When Duncan Murrell relocated to New Orleans after Hurricane Katrina, he was partly inspired by writer and urban theorist Jane Jacobs, who prevented Robert Moses from turning lower Manhattan into an expressway, and who died yesterday. Murrell remembers Jacobs below. (Photo swiped from the Boston Globe obituary).
I blame Jane Jacobs for the miserably hot and wet night I just spent in my powerless New Orleans squat. It rained like hell last night, this morning the street in front of my house sprung a pond, and I walked down the street to get a paper and found out that Jacobs had died yesterday, age 89. When I say I blame her, I say it out of gratitude and respect. I’m sorry she’s gone.
I read The Death and Life of Great American Cities years ago. That book has since been my field guide to urban neighborhoods, healthy and dead alike. I’m sure that other people who understand planning better than I do will have much to say about the influence of that book on planning and architecture, which has been substantial if controversial at times. That’s not why I carry it with me. The book, and Jacobs’s whole body of work, engages something much bigger than architecture and planning.
The Death and Life of Great American Cities is a humane book, a book about what we aspire to be and how we aspire to live, a book that stands in opposition to the idea that other people are to be escaped, or turned away. In Jacobs’s view, isolation was the problem in failing neighborhoods, and if you take that a step further, you see what she was suggesting about human life more generally. Any writer could learn something from her understanding of isolation and its varieties.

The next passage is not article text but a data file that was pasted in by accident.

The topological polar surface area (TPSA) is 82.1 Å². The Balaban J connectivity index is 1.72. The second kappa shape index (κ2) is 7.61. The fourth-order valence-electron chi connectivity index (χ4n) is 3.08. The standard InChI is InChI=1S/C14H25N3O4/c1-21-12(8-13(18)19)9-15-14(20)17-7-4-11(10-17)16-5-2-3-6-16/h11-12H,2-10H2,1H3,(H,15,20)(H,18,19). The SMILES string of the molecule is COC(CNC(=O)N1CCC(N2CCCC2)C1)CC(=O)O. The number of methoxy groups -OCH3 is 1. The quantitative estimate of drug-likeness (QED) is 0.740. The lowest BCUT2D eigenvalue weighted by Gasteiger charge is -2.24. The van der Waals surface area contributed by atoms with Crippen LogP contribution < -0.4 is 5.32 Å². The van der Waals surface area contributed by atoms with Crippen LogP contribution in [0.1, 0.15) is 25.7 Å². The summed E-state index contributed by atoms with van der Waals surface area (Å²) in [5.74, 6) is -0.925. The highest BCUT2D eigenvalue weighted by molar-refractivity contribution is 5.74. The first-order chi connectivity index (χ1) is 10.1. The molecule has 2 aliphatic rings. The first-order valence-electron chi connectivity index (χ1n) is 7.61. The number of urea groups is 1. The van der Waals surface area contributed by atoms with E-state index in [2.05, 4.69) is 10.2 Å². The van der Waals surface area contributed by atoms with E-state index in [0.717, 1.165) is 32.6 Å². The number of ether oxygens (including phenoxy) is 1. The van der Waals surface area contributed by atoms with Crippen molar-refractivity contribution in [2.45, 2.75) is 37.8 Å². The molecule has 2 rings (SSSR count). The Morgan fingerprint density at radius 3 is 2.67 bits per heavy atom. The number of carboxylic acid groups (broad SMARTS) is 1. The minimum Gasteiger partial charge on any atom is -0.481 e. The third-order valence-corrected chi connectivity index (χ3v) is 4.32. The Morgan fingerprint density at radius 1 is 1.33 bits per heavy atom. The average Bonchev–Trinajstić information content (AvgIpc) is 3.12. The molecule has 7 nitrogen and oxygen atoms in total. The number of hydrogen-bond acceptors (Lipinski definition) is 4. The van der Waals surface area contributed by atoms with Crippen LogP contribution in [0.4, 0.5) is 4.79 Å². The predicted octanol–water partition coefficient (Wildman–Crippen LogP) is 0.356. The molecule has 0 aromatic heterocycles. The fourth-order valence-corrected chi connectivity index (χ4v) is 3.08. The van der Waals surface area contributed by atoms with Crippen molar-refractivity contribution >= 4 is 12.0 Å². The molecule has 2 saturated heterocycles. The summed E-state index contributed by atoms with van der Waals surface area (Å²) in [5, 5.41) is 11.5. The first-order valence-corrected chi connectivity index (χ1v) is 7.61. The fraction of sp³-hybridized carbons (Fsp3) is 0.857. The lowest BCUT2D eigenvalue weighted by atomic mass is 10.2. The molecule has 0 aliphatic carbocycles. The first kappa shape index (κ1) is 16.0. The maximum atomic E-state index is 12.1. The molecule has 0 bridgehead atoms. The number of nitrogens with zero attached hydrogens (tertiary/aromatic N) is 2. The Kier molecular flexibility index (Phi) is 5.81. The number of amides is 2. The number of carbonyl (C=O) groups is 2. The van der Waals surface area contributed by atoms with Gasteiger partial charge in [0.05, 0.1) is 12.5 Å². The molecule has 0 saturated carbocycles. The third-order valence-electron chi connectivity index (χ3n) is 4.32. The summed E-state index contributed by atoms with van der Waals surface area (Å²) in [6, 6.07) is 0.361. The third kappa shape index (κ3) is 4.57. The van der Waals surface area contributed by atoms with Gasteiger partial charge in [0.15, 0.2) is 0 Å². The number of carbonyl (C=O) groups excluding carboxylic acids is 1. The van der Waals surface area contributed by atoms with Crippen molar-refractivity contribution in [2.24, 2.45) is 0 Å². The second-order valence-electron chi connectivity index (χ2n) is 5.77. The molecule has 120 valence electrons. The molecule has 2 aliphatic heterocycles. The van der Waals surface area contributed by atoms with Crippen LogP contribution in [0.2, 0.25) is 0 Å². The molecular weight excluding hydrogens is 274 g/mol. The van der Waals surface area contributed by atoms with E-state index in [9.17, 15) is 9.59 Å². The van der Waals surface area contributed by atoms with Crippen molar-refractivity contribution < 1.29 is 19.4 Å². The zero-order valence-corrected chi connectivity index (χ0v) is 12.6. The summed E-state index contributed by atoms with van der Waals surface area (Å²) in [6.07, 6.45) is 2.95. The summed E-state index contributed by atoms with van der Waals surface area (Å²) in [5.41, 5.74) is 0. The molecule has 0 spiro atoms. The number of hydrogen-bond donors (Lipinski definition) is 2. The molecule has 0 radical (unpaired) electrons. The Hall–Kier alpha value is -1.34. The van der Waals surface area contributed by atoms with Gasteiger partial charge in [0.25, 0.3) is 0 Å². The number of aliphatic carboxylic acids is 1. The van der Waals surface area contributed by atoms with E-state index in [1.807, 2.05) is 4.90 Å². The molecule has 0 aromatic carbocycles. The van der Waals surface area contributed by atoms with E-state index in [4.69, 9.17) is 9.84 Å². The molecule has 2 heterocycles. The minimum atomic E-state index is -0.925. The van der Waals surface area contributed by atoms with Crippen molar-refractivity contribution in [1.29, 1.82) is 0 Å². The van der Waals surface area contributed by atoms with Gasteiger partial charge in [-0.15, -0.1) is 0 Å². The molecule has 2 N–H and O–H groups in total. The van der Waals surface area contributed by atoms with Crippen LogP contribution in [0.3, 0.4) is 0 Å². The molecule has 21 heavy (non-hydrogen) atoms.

Jacobs was tough-minded, and a piquant writer. She had no time for squishy ideas about how communities might work. She wanted to know how they did work. That meant being right in the middle of it all and watching closely for months and years on end. I’m here in New Orleans because I love the city, and I live here now because Jacobs set a damned high standard for anyone writing about cities. I reckon you either take up Jacobs’s challenge or don’t bother.
Jacobs’s books are on the table next to me. I’ve seen some of the things Jacobs wrote about with disdain in 1961 repeated here, after the flood. I’ve listened to planners ignore the examples of successful city neighborhoods in favor of their own pointy-headed notions of how people ought to live. I’ve seen the lower 9th Ward depicted as a failed neighborhood by planners who had never seen it, certainly had never lived there before the storm, and did not realize that, despite some street crime, in large part it was not a failed neighborhood, but a successful one built house after house by the working class and middle class people who actually lived there. (Jacobs famously described the same misdiagnosis of the North End in Boston.)
Perhaps most importantly for me, Jacobs’s example demands that a writer remain aware always, noticing the little connections between people, watching the streets evolve during the day. And so I’ve come to understand and feel the dreamy, unstable vibe that dominates the city now, different than before. Everything is just a little bit off, not quite right, twisted or broken in some unexpected way. And I mean everything from the street signs to the crap in the gutters to the people I thought I knew. There’s not a single moment I’m outside my roooms here in the Bywater when I’m not having to negotiate some new oddity (“Well, of course there are three squashed cars on the sidewalk in front of my house today! Why wouldn’t there be?”) or someone who finally decided to let go and freak out. Yesterday it was my friend M, who came into the corner cafe in the morning, drunk and apparently mute. She would only communicate by raising her eyebrows, winking, and chewing on her hair furiously.
It can be very beautiful down here, too, but you have to force yourself to look up at it and notice. Jacobs would have noticed.